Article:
Mesh grid functions in Python (meshgrid mgrid ogrid ndgrid) [closed]

I'm looking for a clear comparison of meshgrid-like functions. Unfortunately I don't find it!

Numpy http://docs.scipy.org/doc/numpy/reference/ provides

• `mgrid`

• `ogrid`

• `meshgrid`

• `ndgrid`

• `boxgrid`

Ideally a table summarizing all this would be perfect!

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closed as not constructive by talonmies, Clyde Lobo, Xaerxess, Alexander, me_andSep 15 '12 at 21:55

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And accessing the doc for each one doesn't help you ? –  Pierre GM Sep 13 '12 at 8:36

In brief, numpy.meshgrid is modelled after Matlab's meshgrid command. It is used to vectorise functions of two variables, so that you can write

``````x = numpy.array([1, 2, 3])
y = numpy.array([10, 20, 30])
XX, YY = numpy.meshgrid(x, y)
ZZ = XX + YY

ZZ => array([[11, 12, 13],
[21, 22, 23],
[31, 32, 33]])
``````

So ZZ contains all the combinations of x and y put into the function. When you think about it, meshgrid is a bit superfluous for numpy arrays, as they broadcast. This means you can do

``````XX, YY = numpy.atleast_2d(x, y)
YY = YY.T # transpose to allow broadcasting
ZZ = XX + YY
``````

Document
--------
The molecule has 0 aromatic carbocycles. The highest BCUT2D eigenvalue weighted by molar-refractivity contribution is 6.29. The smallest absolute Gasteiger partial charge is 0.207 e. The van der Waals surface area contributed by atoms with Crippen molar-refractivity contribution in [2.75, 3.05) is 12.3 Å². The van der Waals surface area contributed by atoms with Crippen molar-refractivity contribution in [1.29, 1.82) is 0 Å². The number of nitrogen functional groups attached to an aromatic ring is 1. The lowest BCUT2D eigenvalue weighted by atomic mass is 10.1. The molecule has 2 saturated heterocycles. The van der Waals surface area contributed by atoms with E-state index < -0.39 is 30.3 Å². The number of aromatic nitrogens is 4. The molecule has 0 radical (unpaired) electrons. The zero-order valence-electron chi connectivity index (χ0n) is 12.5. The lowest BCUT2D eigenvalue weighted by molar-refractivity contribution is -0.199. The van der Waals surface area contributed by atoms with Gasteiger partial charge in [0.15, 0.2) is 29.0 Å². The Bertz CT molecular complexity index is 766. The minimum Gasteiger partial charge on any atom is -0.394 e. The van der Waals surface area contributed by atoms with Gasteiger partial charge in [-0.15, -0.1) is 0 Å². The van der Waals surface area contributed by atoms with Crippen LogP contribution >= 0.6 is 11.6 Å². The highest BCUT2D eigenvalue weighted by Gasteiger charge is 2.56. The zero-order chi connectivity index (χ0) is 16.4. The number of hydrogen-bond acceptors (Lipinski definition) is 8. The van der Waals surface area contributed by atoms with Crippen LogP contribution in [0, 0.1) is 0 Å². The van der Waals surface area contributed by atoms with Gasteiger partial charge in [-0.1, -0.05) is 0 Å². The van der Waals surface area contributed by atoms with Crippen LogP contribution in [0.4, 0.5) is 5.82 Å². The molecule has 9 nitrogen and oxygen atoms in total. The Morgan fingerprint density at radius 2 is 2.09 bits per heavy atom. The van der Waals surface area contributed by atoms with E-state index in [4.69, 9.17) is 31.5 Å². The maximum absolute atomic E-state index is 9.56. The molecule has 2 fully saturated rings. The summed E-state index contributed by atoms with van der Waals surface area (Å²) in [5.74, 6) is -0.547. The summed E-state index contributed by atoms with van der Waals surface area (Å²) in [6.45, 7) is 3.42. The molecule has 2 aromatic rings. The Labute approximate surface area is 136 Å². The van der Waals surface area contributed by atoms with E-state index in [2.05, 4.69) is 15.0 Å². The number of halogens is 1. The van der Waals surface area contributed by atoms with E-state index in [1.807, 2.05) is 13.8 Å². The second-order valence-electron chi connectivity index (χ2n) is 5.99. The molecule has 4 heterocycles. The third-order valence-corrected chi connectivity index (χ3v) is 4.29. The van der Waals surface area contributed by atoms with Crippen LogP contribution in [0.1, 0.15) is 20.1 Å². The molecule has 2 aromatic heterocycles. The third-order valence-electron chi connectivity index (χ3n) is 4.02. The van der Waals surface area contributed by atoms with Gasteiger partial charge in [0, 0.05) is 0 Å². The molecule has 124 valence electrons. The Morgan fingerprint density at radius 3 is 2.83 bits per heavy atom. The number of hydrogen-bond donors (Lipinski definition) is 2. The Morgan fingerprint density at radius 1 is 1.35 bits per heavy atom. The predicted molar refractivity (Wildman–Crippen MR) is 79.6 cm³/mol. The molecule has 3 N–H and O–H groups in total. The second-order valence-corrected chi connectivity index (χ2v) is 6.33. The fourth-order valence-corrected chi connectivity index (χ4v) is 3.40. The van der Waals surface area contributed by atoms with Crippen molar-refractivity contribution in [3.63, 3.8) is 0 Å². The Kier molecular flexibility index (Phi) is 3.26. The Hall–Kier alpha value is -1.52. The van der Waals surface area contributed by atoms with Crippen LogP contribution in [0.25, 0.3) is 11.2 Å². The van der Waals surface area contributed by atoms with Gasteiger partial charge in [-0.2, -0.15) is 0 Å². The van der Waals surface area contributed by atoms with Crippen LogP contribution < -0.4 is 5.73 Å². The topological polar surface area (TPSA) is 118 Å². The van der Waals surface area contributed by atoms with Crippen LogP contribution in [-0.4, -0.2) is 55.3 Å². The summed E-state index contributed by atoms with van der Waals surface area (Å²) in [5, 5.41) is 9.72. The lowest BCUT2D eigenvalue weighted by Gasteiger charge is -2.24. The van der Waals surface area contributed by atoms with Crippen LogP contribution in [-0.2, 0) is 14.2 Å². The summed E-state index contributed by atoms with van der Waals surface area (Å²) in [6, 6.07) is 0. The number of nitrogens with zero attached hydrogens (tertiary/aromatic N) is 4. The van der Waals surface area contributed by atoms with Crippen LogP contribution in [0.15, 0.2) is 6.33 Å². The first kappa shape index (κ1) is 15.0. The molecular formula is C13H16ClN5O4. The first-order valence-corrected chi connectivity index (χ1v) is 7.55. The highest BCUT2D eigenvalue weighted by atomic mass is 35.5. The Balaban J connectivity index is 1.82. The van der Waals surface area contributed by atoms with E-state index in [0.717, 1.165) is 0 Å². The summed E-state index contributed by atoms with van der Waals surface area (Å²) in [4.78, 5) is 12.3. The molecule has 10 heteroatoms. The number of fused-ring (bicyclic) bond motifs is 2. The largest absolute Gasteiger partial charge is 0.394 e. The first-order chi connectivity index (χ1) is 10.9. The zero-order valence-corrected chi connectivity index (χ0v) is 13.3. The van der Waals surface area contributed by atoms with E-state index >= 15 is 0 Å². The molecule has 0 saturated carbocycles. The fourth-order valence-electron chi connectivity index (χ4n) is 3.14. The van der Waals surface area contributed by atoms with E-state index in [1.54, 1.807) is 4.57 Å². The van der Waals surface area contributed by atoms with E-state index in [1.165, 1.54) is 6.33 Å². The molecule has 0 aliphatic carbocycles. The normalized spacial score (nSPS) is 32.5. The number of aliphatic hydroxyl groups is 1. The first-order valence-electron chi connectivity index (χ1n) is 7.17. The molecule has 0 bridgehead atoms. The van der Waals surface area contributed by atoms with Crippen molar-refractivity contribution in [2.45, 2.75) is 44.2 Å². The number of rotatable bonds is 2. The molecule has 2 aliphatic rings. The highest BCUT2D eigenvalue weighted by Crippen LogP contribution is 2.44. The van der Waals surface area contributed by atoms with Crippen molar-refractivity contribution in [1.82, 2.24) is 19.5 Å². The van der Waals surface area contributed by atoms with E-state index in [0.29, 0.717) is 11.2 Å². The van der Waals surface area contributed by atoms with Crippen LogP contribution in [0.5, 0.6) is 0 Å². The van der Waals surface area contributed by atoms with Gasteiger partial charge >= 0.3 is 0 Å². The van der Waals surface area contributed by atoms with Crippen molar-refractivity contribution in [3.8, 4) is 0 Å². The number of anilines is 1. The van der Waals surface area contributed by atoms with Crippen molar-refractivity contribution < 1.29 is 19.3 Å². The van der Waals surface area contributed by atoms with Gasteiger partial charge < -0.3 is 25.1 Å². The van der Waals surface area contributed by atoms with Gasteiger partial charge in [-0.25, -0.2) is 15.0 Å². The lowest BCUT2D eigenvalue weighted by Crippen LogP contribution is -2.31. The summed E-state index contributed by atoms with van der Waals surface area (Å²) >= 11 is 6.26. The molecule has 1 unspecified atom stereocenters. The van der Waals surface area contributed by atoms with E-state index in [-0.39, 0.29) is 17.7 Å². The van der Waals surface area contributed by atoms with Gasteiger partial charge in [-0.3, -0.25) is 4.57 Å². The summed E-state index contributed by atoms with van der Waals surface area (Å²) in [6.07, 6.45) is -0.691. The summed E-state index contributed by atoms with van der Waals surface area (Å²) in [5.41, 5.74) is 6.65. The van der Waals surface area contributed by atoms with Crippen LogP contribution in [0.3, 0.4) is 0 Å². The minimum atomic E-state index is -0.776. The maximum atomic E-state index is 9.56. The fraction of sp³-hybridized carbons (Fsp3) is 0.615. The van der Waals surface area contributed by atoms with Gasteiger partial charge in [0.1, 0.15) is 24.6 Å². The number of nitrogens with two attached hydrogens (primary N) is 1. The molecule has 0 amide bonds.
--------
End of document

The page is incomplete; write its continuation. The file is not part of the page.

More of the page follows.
and get the same result.

`grid` and `ogrid` are helper classes which use index notation so that you can create XX and YY in the previous examples directly, without having to use something like `linspace`. The order in which the output are generated is the other way around.

``````YY, XX = numpy.mgrid[10:40:10, 1:4]
ZZ = XX + YY # These are equivalent to the output of meshgrid

YY, XX = numpy.ogrid[10:40:10, 1:4]
ZZ = XX + YY # These are equivalent to the atleast_2d example
``````

I am not familiar with the scitools stuff, but ndgrid seems equivalent to meshgrid, while BoxGrid is actually a whole class to help with this kind of generation.

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Thanks for your reply. But I don't understand what I should use if I have 3 parameters (or more) let's called them x1, x2, x3 ! –  scls Sep 13 '12 at 18:48
Meshgrid is explicitly 2D. The others all support more dimensions. That would actually explain the existence of ndgrid. –  chthonicdaemon Sep 14 '12 at 3:55
The results of meshgrid and mgrid are different. Just try mgrid[1:4, 1:4] and meshgrid([1,2,3], [1,2,3]). –  FJDU Jul 30 '13 at 18:30
Indeed, they are transposed! Thank you for pointing that out. I've edited the answer to be more explicit about it. –  chthonicdaemon Jul 31 '13 at 5:37
In the second section where you do `XX = XX.T` it should really be `YY = YY.T`. This becomes obvious if x and y are different. –  MountainX Jan 6 at 17:51
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